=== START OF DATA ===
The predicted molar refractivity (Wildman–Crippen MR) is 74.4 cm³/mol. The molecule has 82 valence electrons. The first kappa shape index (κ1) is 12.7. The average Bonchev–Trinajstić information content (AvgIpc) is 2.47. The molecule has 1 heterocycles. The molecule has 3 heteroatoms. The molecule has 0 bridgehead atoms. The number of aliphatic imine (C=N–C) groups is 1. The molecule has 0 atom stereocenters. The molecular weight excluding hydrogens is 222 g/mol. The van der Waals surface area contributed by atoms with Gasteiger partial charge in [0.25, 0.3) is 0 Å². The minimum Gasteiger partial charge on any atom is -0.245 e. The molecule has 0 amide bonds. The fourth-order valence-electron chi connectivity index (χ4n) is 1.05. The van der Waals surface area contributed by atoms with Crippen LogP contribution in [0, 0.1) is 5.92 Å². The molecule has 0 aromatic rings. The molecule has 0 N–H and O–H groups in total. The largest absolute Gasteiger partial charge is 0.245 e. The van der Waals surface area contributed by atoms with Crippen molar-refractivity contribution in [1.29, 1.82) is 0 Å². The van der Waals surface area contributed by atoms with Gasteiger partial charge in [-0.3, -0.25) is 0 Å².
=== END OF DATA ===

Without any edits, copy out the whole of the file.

The predicted molar refractivity (Wildman–Crippen MR) is 74.4 cm³/mol. The molecule has 82 valence electrons. The first kappa shape index (κ1) is 12.7. The average Bonchev–Trinajstić information content (AvgIpc) is 2.47. The molecule has 1 heterocycles. The molecule has 3 heteroatoms. The molecule has 0 bridgehead atoms. The number of aliphatic imine (C=N–C) groups is 1. The molecule has 0 atom stereocenters. The molecular weight excluding hydrogens is 222 g/mol. The van der Waals surface area contributed by atoms with Gasteiger partial charge in [0.25, 0.3) is 0 Å². The minimum Gasteiger partial charge on any atom is -0.245 e. The molecule has 0 amide bonds. The fourth-order valence-electron chi connectivity index (χ4n) is 1.05. The van der Waals surface area contributed by atoms with Crippen LogP contribution in [0, 0.1) is 5.92 Å². The molecule has 0 aromatic rings. The molecule has 0 N–H and O–H groups in total. The largest absolute Gasteiger partial charge is 0.245 e. The van der Waals surface area contributed by atoms with Crippen molar-refractivity contribution in [1.29, 1.82) is 0 Å². The van der Waals surface area contributed by atoms with Gasteiger partial charge in [-0.3, -0.25) is 0 Å².